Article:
At prep school, and then in my first three years as a boarder at Westminster, I was a bad student - recalcitrant, rebellious and constantly playing the fool. The only interest I had in rules was breaking them. My poor parents tore their hair out over my bad reports and the endless complaints from teachers. Only by cramming like mad did I get into Westminster at all.
But just after my O-levels, a young and dynamic English teacher called John Field joined the staff. Suddenly I saw a point to being at school. He was fantastically bright and articulate, adored his subject and shared his love of language with us.
When people talk about actors having "presence" or "charisma", they're talking about energy - and John Field had it. You could walk into his classroom feeling bored, tired or irritated and within five minutes his energy had grabbed you.
If you had seen him walking down the street - tall, elegant and light of foot - you'd have thought he was a head-in-the-clouds type. But his appreciation of literature was the opposite - very earthy. He gave himself to the lessons and if any of the boys played up and abused his enthusiasm he would get extremely angry.
He revealed to us the seamless connection between style and content. He would show you the technical brilliance of dramatic or poetic writing, but never in a dry way, always linking technique to what the texts were about, so we felt we weren't just studying books, but life. The importance of that stylecontent link has stayed with me in my work as a director.
We had no pastoral contact with him. He knew us well, though, and I think he took in more about us as individuals than we probably realised.
The teacher-actor analogy works well in his case. I imagine teachers and actors must have similar crises - "My God I'm talking about Tess of the D'Urbervilles again or "God, I'm performing in Romeo and Juliet again. They always have an audience to satisfy and the best don't just regurgitate, they live off the moment.
I remember studying Tess, Howards End, and a fair amount of Shakespeare. At that stage I wanted to be an actor, and appeared in some of the plays John Field directed. I was Antonio in The Tempest (Stephen Poliakoff, the playwright, was Gonzalo). He brought the same energy to his directing as his teaching; but it would be a lie to say I can see any direct influence from him in the way I handle actors.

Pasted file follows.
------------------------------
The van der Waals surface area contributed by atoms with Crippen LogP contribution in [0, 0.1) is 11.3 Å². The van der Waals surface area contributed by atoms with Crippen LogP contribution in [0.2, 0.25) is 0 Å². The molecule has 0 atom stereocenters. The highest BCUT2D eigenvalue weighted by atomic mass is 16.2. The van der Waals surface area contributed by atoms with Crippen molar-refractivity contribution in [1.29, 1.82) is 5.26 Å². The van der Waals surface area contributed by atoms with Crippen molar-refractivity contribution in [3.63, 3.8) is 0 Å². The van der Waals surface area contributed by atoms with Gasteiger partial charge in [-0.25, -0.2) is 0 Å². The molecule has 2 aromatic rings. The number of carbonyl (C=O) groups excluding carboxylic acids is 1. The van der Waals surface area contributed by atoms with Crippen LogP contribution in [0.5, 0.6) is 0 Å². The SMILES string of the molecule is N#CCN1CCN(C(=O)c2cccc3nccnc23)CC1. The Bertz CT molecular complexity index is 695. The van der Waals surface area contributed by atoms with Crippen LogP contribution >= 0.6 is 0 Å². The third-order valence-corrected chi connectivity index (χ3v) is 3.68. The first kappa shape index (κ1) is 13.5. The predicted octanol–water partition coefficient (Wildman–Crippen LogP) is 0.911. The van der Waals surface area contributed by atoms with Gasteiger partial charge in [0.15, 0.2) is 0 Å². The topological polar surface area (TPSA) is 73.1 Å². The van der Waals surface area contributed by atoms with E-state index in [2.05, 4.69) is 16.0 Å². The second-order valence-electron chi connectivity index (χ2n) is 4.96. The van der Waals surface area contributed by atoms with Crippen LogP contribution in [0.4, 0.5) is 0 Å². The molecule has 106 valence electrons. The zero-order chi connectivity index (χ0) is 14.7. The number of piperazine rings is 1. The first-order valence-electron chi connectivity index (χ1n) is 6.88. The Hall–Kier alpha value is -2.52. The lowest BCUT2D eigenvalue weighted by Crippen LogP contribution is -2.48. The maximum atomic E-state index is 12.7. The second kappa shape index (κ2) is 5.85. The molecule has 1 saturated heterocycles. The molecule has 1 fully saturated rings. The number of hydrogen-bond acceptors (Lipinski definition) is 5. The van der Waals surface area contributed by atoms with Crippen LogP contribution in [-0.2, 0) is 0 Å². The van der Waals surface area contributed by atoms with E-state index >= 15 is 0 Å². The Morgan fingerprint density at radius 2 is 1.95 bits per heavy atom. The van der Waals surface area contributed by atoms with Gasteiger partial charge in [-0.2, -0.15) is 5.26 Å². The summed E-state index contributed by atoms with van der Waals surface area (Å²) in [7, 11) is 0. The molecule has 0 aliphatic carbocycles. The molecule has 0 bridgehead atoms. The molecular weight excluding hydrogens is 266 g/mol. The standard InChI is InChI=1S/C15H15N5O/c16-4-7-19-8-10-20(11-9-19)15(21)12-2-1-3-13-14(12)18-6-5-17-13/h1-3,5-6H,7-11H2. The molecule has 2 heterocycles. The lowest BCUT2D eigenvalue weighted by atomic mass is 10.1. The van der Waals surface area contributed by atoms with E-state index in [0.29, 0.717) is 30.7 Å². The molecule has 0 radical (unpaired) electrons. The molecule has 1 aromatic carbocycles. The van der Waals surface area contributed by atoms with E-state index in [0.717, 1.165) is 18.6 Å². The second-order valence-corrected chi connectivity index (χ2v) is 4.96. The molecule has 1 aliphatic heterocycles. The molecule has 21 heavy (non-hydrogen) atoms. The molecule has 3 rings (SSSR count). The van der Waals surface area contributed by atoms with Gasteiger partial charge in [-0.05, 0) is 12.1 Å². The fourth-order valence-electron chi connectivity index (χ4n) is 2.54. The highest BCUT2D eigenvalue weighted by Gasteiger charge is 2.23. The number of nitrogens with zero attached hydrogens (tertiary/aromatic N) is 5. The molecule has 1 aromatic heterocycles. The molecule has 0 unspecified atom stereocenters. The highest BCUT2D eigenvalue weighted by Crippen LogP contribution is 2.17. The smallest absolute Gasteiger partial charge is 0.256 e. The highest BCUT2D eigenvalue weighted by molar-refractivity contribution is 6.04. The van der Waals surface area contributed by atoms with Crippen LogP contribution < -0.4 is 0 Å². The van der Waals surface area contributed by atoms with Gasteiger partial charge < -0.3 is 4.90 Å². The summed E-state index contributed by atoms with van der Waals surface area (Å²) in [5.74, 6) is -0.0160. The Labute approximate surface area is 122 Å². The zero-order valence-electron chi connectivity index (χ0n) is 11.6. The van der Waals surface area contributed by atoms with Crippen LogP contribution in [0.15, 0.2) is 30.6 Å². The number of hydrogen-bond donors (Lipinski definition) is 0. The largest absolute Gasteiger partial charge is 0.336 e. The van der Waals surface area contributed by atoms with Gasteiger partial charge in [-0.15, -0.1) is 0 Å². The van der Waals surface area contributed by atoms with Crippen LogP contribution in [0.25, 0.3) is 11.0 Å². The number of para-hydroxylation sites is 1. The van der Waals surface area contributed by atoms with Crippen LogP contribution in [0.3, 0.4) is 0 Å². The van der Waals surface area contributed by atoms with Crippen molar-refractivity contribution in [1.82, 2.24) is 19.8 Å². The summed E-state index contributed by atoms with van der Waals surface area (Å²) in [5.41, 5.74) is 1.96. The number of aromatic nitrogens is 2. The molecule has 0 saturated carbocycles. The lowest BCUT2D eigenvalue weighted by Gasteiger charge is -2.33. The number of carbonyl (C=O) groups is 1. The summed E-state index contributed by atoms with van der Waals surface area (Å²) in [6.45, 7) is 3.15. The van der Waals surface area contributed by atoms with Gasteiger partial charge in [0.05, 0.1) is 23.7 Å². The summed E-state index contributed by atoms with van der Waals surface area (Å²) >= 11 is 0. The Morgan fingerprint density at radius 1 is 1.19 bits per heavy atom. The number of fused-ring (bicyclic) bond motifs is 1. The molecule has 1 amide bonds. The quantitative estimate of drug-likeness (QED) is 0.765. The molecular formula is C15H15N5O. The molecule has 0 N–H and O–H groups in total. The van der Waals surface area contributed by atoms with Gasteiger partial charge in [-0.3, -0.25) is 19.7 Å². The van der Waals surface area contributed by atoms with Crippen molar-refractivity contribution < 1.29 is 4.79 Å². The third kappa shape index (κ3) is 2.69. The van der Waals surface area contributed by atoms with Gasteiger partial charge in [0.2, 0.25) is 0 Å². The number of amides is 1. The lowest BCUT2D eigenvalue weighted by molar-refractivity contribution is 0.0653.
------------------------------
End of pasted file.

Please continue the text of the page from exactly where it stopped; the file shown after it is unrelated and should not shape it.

Despite my new-found enthusiasm for English, I still suffered a bit of an inferiority complex. The kids who go to Westminster are often ferociously, intimidatingly bright. John Field never made me feel inferior, and his fair comments on my essays were a great tonic. It gave me great pleasure that I got an A in English.
Before starting A-levels I had cast myself in the role of the boy who makes all the others laugh and lives to play football, or party. Suddenly I was taking things seriously. It was no coincidence that I became captain of football and a monitor - positions of responsibility given because other teachers saw the change in my personality inspired by John Field.
My father, Richard, who had not yet started directing films, was determined I should not follow the route he had taken - straight to RADA without a degree. So he also owes a lot to John Field for turning me around so that when I left school Dad was able to persaude me to go to university. I read English at Sussex, directed loads of plays, became president of the drama society and that was that as far as my career was concerned.
I've talked to many people who were at Westminster after me who say John was their favourite teacher, too. A couple of years ago, when I heard he had retired and moved north, I wrote him a long letter explaining what he had done for me, and he wrote a terribly sweet letter back. If he hadn't sparked my interest in literature, I don't believe I'd be working in the theatre now.
If you direct Romeo and Juliet in Stratford, 14 national newspaper critics tell you what they think of you, but how often are teachers told by someone they knew only as a child what a difference they made. Other than my parents, John Field's influence on my development - the creation of my personality - was head and shoulders above anyone else's. He changed my life.
Michael Attenborough, 47, theatre director, was artistic director of the Hampstead Theatre from 1984 to 1989 and is now principal associate director of the Royal Shakespeare Company. His credits include 'The Changeling' and the acclaimed world premiere of Peter Whelan's 'The Herbal Bed'. His production of 'A Month in the Country' is running in Stratford-upon-Avon and will tour England extensively this year. He was talking to Daniel Rosenthal.